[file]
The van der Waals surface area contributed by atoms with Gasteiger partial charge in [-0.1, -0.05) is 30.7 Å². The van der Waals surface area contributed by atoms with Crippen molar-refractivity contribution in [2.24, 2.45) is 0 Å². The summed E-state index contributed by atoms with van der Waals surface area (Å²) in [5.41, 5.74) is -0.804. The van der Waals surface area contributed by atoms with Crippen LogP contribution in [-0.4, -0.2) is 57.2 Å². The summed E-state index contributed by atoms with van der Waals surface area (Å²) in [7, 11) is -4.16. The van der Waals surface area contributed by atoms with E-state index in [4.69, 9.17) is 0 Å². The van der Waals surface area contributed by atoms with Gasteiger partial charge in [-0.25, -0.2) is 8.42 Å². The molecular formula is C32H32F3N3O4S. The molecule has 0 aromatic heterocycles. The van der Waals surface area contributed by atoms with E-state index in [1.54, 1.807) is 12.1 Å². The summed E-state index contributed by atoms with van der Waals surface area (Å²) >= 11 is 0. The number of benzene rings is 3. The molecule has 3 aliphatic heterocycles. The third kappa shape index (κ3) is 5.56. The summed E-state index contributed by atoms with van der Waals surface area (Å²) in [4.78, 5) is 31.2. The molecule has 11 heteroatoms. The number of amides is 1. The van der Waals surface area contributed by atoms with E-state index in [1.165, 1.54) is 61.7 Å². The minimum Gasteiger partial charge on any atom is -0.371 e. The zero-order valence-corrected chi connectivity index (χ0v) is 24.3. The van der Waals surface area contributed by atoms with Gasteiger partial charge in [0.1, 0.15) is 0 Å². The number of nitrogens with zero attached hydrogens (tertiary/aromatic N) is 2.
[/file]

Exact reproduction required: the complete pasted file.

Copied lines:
The van der Waals surface area contributed by atoms with Gasteiger partial charge in [-0.1, -0.05) is 30.7 Å². The van der Waals surface area contributed by atoms with Crippen molar-refractivity contribution in [2.24, 2.45) is 0 Å². The summed E-state index contributed by atoms with van der Waals surface area (Å²) in [5.41, 5.74) is -0.804. The van der Waals surface area contributed by atoms with Crippen LogP contribution in [-0.4, -0.2) is 57.2 Å². The summed E-state index contributed by atoms with van der Waals surface area (Å²) in [7, 11) is -4.16. The van der Waals surface area contributed by atoms with E-state index in [4.69, 9.17) is 0 Å². The van der Waals surface area contributed by atoms with Gasteiger partial charge in [-0.25, -0.2) is 8.42 Å². The molecular formula is C32H32F3N3O4S. The molecule has 0 aromatic heterocycles. The van der Waals surface area contributed by atoms with E-state index in [1.54, 1.807) is 12.1 Å². The summed E-state index contributed by atoms with van der Waals surface area (Å²) >= 11 is 0. The number of benzene rings is 3. The molecule has 3 aliphatic heterocycles. The third kappa shape index (κ3) is 5.56. The summed E-state index contributed by atoms with van der Waals surface area (Å²) in [4.78, 5) is 31.2. The molecule has 11 heteroatoms. The number of amides is 1. The van der Waals surface area contributed by atoms with E-state index in [1.165, 1.54) is 61.7 Å². The minimum Gasteiger partial charge on any atom is -0.371 e. The zero-order valence-corrected chi connectivity index (χ0v) is 24.3. The van der Waals surface area contributed by atoms with Gasteiger partial charge in [0.1, 0.15) is 0 Å². The number of nitrogens with zero attached hydrogens (tertiary/aromatic N) is 2.